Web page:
Caltrans blasts AG Cherry Avenue project
December 6, 2016
By KAREN VELIE
A proposed development of 51 homes on Cherry Avenue in Arroyo Grande is facing hurdles now that Caltrans has criticized the project’s Environmental Impact Report (EIR).
In a Nov. 30 letter, Caltrans criticizes city staff for not providing Caltrans copies of the draft and the final EIR reports for the project. Caltrans became aware of the failure after former city council candidate LeAnn Akins reached out to the state agency, according to Caltrans.
The final EIR found that the development would have no significant impacts on traffic.
However, Caltrans determined the final EIR is based on “flawed methodology.” The EIR does not accurately evaluate how the increase in traffic could impact the already clogged Highway 101 Fair Oaks off-ramp, according to a letter Caltrans sent the city on Nov. 30.
The analysis for the final EIR used methodology, “which among other deficiencies, does not capture actual ramp queuing movements or is appropriate for a California Environmental Quality Act (CEQA) level analysis,” the Caltrans letter says. “At this stage, with flawed methodology, full CEQA disclosures have not been made.”
Nevertheless, city staff is recommending the Arroyo Grande City Council approve the project at its next board meeting on Dec. 13, city officials said.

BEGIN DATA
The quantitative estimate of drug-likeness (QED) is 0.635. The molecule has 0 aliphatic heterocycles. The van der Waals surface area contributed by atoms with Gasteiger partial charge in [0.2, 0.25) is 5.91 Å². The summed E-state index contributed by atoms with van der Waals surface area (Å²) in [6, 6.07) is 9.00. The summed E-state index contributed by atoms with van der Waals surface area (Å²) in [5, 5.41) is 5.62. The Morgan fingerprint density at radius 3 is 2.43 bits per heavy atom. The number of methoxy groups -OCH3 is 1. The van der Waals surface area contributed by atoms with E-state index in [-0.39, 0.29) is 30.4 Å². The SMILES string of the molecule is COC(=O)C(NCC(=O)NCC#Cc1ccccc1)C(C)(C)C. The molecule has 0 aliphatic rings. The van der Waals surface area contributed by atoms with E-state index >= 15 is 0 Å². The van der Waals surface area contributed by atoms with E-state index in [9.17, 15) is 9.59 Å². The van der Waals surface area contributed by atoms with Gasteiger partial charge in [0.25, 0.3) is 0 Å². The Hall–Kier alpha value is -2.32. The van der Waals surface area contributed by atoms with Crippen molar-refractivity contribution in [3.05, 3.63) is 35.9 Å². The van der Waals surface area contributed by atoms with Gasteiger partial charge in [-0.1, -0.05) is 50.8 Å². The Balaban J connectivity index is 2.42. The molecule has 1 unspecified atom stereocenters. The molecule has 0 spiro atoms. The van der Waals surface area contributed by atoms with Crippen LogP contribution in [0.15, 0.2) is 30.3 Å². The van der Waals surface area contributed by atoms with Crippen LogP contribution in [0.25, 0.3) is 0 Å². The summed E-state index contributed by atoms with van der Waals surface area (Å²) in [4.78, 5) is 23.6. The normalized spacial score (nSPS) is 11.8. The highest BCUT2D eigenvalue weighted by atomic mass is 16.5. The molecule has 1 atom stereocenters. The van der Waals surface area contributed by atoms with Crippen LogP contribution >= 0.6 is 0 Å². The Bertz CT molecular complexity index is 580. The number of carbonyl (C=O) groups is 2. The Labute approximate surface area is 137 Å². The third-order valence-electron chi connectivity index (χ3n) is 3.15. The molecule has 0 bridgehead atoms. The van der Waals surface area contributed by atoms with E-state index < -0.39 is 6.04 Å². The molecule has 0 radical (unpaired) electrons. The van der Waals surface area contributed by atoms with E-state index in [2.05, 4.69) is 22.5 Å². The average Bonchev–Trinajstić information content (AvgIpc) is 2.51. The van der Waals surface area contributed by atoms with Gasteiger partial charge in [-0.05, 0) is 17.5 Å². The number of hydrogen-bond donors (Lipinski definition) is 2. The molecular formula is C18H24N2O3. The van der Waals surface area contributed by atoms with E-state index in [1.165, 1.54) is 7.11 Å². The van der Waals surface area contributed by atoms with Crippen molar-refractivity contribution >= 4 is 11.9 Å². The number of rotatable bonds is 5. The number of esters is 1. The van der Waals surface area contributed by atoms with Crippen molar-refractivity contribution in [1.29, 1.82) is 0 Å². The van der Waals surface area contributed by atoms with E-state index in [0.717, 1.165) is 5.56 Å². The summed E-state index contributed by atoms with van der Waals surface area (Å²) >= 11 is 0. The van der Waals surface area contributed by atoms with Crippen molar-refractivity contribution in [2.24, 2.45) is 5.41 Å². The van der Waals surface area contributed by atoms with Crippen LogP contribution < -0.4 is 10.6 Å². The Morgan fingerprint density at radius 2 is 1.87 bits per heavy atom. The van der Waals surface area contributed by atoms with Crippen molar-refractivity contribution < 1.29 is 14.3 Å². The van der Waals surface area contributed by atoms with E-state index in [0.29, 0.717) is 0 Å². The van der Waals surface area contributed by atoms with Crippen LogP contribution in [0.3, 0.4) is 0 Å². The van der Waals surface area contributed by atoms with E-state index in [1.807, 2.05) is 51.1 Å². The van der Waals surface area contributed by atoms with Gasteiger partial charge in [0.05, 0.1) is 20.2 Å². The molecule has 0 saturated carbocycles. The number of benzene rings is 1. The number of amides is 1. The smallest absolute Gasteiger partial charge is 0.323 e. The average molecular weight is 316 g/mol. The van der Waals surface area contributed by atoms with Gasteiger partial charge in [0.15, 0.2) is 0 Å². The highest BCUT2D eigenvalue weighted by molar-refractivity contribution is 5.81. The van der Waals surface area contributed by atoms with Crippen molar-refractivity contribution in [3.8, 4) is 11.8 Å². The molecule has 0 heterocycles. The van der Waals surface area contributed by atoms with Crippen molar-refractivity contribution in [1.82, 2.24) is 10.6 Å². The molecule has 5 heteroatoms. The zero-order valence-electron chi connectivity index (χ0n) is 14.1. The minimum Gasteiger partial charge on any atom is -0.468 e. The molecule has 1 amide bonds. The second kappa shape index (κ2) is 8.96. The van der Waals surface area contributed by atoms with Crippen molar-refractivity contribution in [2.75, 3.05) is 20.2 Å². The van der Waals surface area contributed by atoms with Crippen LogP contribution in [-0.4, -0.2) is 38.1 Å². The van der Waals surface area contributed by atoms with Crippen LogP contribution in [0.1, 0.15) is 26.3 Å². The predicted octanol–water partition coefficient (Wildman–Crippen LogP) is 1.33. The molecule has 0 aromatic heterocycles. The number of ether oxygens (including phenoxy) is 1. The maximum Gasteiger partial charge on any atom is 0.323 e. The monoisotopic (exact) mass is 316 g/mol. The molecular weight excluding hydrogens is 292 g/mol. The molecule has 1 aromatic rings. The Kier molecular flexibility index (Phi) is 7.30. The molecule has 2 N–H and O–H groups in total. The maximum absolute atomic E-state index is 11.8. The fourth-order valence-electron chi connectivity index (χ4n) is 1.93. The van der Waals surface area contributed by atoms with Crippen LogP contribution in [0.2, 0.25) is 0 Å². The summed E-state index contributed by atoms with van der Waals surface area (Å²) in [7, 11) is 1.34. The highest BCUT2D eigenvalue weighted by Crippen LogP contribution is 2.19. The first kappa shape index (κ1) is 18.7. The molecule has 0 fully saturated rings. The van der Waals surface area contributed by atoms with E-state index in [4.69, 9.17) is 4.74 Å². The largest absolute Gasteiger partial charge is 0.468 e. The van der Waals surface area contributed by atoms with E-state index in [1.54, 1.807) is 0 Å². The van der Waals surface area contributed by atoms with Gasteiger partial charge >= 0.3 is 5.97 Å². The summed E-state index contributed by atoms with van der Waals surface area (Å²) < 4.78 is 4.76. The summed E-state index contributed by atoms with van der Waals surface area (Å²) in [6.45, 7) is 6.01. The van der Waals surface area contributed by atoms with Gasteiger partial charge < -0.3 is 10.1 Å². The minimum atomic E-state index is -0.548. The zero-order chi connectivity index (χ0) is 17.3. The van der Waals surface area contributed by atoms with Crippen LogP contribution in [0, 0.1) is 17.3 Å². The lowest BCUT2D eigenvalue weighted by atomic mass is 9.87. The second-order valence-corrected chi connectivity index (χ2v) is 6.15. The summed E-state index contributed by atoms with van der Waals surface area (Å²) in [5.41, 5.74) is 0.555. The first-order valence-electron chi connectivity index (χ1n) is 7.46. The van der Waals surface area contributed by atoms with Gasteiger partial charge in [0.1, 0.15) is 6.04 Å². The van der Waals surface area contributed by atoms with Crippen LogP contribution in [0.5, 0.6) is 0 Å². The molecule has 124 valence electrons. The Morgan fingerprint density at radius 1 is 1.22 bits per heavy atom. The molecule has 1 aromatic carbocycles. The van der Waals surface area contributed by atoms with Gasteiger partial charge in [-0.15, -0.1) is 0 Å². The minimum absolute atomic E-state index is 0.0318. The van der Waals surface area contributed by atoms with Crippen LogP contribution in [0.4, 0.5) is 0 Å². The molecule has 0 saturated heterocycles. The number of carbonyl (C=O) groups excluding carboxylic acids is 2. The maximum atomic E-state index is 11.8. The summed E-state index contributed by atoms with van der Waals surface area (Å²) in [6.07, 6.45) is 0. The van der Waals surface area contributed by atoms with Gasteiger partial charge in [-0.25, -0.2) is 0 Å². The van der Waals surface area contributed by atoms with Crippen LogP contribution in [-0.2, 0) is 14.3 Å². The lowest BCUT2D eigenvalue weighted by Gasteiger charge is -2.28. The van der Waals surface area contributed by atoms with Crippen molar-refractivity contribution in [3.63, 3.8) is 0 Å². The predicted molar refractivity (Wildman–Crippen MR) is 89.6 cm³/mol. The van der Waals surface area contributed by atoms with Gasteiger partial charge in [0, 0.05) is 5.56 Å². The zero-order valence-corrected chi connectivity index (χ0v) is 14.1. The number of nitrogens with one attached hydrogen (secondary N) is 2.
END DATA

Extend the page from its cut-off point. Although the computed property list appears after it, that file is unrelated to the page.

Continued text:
Because of the less then significant impact finding, Mangano Homes is not required to provide traffic mitigation. So, if the project is built and it creates significant traffic congestion, the costs of road work would likely fall on taxpayers rather than the developer.
In a similar battle between Caltrans and the city of Los Angeles, Caltrans succeeded in halting a project because of a faulty EIR. Caltrans found that the EIR for a skyscraper project in Hollywood “was not based on any credible analysis,” and could lead to traffic issues on Highway 101. City staff argued that while required to listen to Caltrans’ objections, they were not required to adopt them.
In May 2015, Los Angeles County Superior Court Judge James C. Chalfant said the methodology the city used did not address Caltrans concerns and ignored the state agency’s objections.
“The city was not entitled to disagree with Caltrans,” Chalfant concluded.